To understand the ‘why’, let us picture the push factors: Absence of clear and comprehensive regulations, higher tax considerations, frequent internet shutdowns, bank accounts being frozen, barrages of notices, lack of mentorship, lack of recognition, and the list goes on.

These challenges and conducive pull factors in other jurisdictions are enough for any entrepreneur to relocate from India.

However, since these firms hire primarily from India, why does it matter where they incorporate? The answer to this argument is simple: the capital generated by these startups does not flow into India.

The outflow of capital also undermines India's potential to become a Web3 innovation and entrepreneurship hub. The departure of these startups results in an ultimate brain drain, depriving India of talented individuals and hindering its ability to keep up with global Web3 advancements.

Now, let us delve deeper into these considerations to gain a comprehensive understanding.


Like uncharted territory waiting to be explored, the lack of clear regulations poses a hurdle for entrepreneurs seeking to navigate technologies such as the Metaverse and NFTs. The absence of well-defined regulations casts a shadow of ambiguity and impedes innovation.

One area where this uncertainty looms large is the realm of Virtual Digital Assets (VDAs). The result of the absence of clear guidelines herein is hesitation, reluctance, and a missed opportunity for entrepreneurs to fully unleash their resources and expertise in VDAs. This hinders the development of Web3 solutions emerging from India and dampens the enthusiasm of potential investors and stakeholders who yearn for regulatory clarity. Consequently, the Indian market is witnessing promising startups and top talent seeking greener pastures with regulatory clarity, leaving a void of economic opportunities and intellectual capital.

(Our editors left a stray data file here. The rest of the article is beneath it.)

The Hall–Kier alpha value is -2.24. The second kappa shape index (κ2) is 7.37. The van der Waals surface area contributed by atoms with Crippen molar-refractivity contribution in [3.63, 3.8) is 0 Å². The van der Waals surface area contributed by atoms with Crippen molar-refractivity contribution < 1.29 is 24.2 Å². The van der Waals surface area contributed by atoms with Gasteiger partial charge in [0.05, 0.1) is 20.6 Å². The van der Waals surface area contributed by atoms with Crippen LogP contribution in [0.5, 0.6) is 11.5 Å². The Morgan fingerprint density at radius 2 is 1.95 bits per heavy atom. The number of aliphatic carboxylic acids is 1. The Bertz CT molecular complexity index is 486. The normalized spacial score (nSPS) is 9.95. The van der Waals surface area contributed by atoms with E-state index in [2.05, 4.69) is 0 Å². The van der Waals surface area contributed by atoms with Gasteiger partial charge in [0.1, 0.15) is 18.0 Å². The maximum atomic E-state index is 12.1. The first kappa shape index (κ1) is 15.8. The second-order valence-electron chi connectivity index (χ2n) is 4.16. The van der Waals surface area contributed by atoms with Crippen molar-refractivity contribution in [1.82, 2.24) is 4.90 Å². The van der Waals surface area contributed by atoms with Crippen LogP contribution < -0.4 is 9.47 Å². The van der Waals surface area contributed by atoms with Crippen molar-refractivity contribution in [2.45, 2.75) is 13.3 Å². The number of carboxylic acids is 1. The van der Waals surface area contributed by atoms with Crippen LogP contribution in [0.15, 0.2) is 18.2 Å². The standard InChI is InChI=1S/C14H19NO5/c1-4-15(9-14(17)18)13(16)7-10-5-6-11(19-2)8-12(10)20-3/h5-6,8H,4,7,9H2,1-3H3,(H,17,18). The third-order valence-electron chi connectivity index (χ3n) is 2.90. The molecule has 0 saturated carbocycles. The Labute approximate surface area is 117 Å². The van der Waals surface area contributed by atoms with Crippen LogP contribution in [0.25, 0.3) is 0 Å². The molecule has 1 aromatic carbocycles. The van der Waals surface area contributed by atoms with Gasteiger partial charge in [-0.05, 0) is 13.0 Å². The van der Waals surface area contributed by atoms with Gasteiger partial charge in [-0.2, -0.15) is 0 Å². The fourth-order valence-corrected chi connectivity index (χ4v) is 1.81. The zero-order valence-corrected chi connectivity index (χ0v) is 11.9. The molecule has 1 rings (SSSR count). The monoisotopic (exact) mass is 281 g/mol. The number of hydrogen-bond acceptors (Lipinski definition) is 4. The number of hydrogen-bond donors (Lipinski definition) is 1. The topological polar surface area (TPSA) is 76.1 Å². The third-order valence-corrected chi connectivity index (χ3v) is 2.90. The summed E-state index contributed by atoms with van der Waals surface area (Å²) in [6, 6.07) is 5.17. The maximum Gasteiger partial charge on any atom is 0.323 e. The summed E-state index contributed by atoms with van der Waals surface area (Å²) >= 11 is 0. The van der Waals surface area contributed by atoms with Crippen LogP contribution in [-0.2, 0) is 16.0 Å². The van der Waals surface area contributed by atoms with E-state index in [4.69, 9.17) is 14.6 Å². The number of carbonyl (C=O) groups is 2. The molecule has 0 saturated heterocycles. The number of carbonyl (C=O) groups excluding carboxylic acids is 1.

In stark contrast, jurisdictions like Dubai rise to the occasion, actively fostering an environment of favourability by crafting rules and regulations tailored to attract Web3 entrepreneurs. These jurisdictions position themselves as epicentres for this industry, capitalizing on the potential unleashed by regulatory certainty in India.

The need for a comprehensive legal framework becomes increasingly apparent to overcome these challenges. Just as the Information Technology Act of the 1990s laid the groundwork for governing the vast expanse of the Internet and Web2, proactive legislative and policy frameworks are now vital for effective Web3 regulation. Countries such as the UAE, Switzerland, and Japan lead the way, recognizing the importance of establishing frameworks to navigate the complexities of this emerging technology.


"I don't wait till regulation comes into place for taxing people who are earning profits," the Indian Finance Minister said when asked how a nation can tax something it does not acknowledge is legal.

India's current taxation landscape for the Web3 industry adds an extra layer of uncertainty and burden for entrepreneurs. With the imposition of a blanket 30% tax on virtual digital assets since April 1, 2022, and a 1% TDS per transaction since July 1, 2022, the impact on startups and innovators has been significant. While the intention to generate revenue for the government is understandable, the ramifications of taxation policies extend beyond the financial burden. By taxing activities lacking legal recognition, the perception of a hostile business environment casts a shadow over the potential for Web3 innovation to flourish within the country.